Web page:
Washington: The US space agency has decided not to attempt the launch of the Artemis I Moon mission in early September as the teams were reviewing options after two failed attempts.
After standing down on Artemis I’s second launch attempt on Saturday, when engineers could not overcome a hydrogen leak in a quick disconnect — an interface between the liquid hydrogen fuel feed line and the Space Launch System (SLS) rocket — mission managers met and decided they will forego additional launch attempts in early September.
“Over the next several days, teams will establish access to the area of the leak at Launch Pad 39B, and in parallel conduct a schedule assessment to provide additional data that will inform a decision on whether to perform work to replace a seal either at the pad, where it can be tested under cryogenic conditions, or inside the Vehicle Assembly Building,a the US space agency said in a statement.
To meet the requirement for the certification on the flight termination system, currently set at 25 days, NASA will need to roll the rocket and spacecraft back to the vehicle assembly building (VAB) before the next launch attempt to reset the system’s batteries.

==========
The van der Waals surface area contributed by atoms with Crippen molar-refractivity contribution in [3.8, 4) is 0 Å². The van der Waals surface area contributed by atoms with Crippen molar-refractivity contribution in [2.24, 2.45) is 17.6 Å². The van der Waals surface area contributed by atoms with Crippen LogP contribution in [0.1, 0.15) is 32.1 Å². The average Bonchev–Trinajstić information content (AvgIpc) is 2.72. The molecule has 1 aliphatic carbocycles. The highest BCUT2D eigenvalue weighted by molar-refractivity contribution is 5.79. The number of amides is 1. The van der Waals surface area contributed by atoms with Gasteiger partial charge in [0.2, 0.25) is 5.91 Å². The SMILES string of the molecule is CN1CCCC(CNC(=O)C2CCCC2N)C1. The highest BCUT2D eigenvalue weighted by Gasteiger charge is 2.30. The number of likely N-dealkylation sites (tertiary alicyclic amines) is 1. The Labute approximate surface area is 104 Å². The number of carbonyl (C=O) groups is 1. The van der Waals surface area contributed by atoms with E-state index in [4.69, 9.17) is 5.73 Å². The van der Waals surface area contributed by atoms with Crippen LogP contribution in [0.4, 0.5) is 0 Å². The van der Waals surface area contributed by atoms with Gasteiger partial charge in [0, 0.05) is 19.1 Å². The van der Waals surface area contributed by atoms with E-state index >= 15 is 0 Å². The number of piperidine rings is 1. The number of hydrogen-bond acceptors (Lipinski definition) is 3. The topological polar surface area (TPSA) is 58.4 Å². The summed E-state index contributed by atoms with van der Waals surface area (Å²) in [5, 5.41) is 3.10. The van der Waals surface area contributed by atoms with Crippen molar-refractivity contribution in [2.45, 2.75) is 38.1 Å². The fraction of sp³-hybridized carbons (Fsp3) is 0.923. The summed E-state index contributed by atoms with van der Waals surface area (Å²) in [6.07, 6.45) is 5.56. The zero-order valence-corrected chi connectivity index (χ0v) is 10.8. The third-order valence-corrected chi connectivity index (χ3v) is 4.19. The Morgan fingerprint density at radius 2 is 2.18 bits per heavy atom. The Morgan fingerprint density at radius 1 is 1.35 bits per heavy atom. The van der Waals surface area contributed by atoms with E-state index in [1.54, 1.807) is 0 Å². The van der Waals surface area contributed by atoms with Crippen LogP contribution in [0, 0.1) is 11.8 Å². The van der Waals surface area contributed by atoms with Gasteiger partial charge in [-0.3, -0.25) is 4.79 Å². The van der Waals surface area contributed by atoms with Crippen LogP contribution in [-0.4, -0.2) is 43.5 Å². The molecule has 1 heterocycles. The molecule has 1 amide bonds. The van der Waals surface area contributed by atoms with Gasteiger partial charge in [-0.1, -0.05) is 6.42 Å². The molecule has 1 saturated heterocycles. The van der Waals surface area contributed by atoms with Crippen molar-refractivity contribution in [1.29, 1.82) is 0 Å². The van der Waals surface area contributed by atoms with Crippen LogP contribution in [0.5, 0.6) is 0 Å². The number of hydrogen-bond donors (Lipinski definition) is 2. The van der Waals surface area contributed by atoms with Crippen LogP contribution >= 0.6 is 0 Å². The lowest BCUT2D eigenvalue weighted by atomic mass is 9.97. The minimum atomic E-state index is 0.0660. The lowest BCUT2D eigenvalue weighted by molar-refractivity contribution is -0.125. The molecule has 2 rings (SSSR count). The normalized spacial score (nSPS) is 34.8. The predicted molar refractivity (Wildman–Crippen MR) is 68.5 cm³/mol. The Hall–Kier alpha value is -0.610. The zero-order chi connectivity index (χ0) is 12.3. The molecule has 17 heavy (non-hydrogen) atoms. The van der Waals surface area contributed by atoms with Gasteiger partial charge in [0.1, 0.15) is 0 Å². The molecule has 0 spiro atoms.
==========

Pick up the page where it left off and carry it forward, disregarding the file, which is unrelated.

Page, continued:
The flight termination system is required on all rockets to protect public safety.
During the second launch attempt, engineers saw a leak in a cavity between the ground side and rocket side plates surrounding an 8-inch line used to fill and drain liquid hydrogen from the SLS rocket.
Three attempts at reseating the seal were unsuccessful, said NASA.
“While the rocket remained safe and it is too early to tell whether the bump in pressurisation contributed to the cause of the leaky seal, engineers are examining the issue,” said the space agency.
Because of the complex orbital mechanics involved in launching to the Moon, NASA would have had to launch Artemis I by September 6 as part of the current launch period, which now looks extremely difficult.
The US space agency on August 30 scrubbed the mission launch for the first time owing to technical glitch with one of the SLS rocket’s engines.